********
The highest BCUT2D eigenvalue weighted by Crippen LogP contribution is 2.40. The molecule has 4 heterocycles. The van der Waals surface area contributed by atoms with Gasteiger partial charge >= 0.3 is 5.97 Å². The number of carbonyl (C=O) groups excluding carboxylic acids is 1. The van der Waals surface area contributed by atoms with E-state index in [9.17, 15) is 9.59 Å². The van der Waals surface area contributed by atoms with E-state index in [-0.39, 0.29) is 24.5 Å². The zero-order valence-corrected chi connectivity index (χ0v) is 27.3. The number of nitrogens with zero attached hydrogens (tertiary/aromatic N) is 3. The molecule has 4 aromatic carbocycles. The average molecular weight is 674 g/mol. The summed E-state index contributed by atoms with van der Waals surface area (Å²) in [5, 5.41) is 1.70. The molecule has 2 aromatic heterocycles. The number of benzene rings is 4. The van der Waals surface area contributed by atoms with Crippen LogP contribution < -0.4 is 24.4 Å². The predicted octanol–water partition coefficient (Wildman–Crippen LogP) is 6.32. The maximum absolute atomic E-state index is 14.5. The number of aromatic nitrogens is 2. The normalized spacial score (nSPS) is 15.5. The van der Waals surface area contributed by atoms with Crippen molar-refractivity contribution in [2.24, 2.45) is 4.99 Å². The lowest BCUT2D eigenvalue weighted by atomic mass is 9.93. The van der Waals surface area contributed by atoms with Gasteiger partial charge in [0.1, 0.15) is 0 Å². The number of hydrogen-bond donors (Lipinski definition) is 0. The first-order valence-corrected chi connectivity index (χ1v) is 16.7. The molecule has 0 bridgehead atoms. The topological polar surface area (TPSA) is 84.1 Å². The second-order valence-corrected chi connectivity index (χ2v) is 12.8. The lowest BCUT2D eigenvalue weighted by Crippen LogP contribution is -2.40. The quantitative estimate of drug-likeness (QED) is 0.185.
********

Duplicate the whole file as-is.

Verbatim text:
The highest BCUT2D eigenvalue weighted by Crippen LogP contribution is 2.40. The molecule has 4 heterocycles. The van der Waals surface area contributed by atoms with Gasteiger partial charge >= 0.3 is 5.97 Å². The number of carbonyl (C=O) groups excluding carboxylic acids is 1. The van der Waals surface area contributed by atoms with E-state index in [9.17, 15) is 9.59 Å². The van der Waals surface area contributed by atoms with E-state index in [-0.39, 0.29) is 24.5 Å². The zero-order valence-corrected chi connectivity index (χ0v) is 27.3. The number of nitrogens with zero attached hydrogens (tertiary/aromatic N) is 3. The molecule has 4 aromatic carbocycles. The average molecular weight is 674 g/mol. The summed E-state index contributed by atoms with van der Waals surface area (Å²) in [5, 5.41) is 1.70. The molecule has 2 aromatic heterocycles. The number of benzene rings is 4. The van der Waals surface area contributed by atoms with Crippen LogP contribution < -0.4 is 24.4 Å². The predicted octanol–water partition coefficient (Wildman–Crippen LogP) is 6.32. The maximum absolute atomic E-state index is 14.5. The number of aromatic nitrogens is 2. The normalized spacial score (nSPS) is 15.5. The van der Waals surface area contributed by atoms with Crippen molar-refractivity contribution in [2.24, 2.45) is 4.99 Å². The lowest BCUT2D eigenvalue weighted by atomic mass is 9.93. The van der Waals surface area contributed by atoms with Gasteiger partial charge in [0.1, 0.15) is 0 Å². The number of hydrogen-bond donors (Lipinski definition) is 0. The first-order valence-corrected chi connectivity index (χ1v) is 16.7. The molecule has 0 bridgehead atoms. The topological polar surface area (TPSA) is 84.1 Å². The second-order valence-corrected chi connectivity index (χ2v) is 12.8. The lowest BCUT2D eigenvalue weighted by Crippen LogP contribution is -2.40. The quantitative estimate of drug-likeness (QED) is 0.185.